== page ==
Flannery O’Connor beautifully writes, “We lost our innocence in the Fall, and our return to it is through the Redemption which was brought about by Christ’s death and by our slow participation in it. Sentimentality is a skipping of this process in its concrete reality and an early arrival at a mock state of innocence, which strongly suggest its opposite. Pornography…is essentially sentimental, for it leaves out the connection of sex with its hard purpose, and so far disconnects it from its meaning in life as to make it simply an experience for its own sake.” The religious traditions of my youth emphasized a denial of the body except when it came to using it expressively in worship. This overemphasis on emotional expressiveness in only a vertical direction served to truncate the wholistic capacities necessary to interact and influence all of God’s creation in flourishing relationships as their design intended. What many of us were left with was the guise of religious piety with little to no real power to love life. Like the sexual objectification of body parts in pornography, our bodies were only a vehicle for easy spiritual gratification when employed in acts of charismatic worship or when compliant to the governing dress codes of our church, every other use of the body was secondary and/or demonically inspired. Had we actually understood the Imago Dei, we would have realized that worship is not a choice between utilizing our bodies in only one capacity as defined by dogmatic assertions of moralism, but rather it is a complete designation that encompasses all that we do to the glory of God. Or to paraphrase Abraham Kuyper, Christ looks at our bodies and declares “Mine!”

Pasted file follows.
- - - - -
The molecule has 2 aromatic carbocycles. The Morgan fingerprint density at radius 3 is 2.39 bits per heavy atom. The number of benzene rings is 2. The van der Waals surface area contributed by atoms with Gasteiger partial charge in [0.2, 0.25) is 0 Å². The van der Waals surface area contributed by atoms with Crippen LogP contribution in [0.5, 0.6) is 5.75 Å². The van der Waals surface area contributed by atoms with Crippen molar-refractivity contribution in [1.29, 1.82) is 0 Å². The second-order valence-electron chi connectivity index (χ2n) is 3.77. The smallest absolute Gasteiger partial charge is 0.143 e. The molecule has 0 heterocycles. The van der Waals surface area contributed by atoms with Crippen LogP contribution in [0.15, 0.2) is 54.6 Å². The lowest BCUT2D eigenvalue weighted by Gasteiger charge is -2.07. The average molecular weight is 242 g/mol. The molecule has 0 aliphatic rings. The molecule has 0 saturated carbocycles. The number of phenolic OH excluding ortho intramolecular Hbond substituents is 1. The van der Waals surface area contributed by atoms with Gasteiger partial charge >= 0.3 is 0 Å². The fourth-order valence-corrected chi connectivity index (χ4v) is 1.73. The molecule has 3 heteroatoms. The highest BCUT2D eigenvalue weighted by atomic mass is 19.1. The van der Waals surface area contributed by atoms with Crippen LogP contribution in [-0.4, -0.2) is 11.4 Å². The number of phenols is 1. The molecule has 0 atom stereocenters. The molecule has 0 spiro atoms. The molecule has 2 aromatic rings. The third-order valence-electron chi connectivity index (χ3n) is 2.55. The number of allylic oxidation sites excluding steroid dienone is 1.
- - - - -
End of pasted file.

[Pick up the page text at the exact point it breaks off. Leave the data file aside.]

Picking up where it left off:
“There is not a square inch in the whole domain of our human existence over which Christ, who is Sovereign over all, does not cry, Mine!”

― Abraham Kuyper

According to the Apostle Paul it is important what we allow to fill our “Sacred Place” and that just as the body benefits from the value of exercise, our whole person benefits from godliness. This transformation that has started in us will be fully experienced when Christ returns restoring the sacred place designation to all of creation. As Romans chapter eight points out, “…the sufferings of this present time are not worth comparing with the glory that is to be reveled to us, for the creation waits with eager longing for the revealing of the sons of God.” 

As we continue to walk in the responsibility of our calling, God uses the impact of our lives to restore the sacredness of all of creation to the rightful place of divine blessing, including every part of us, mind, soul, and body.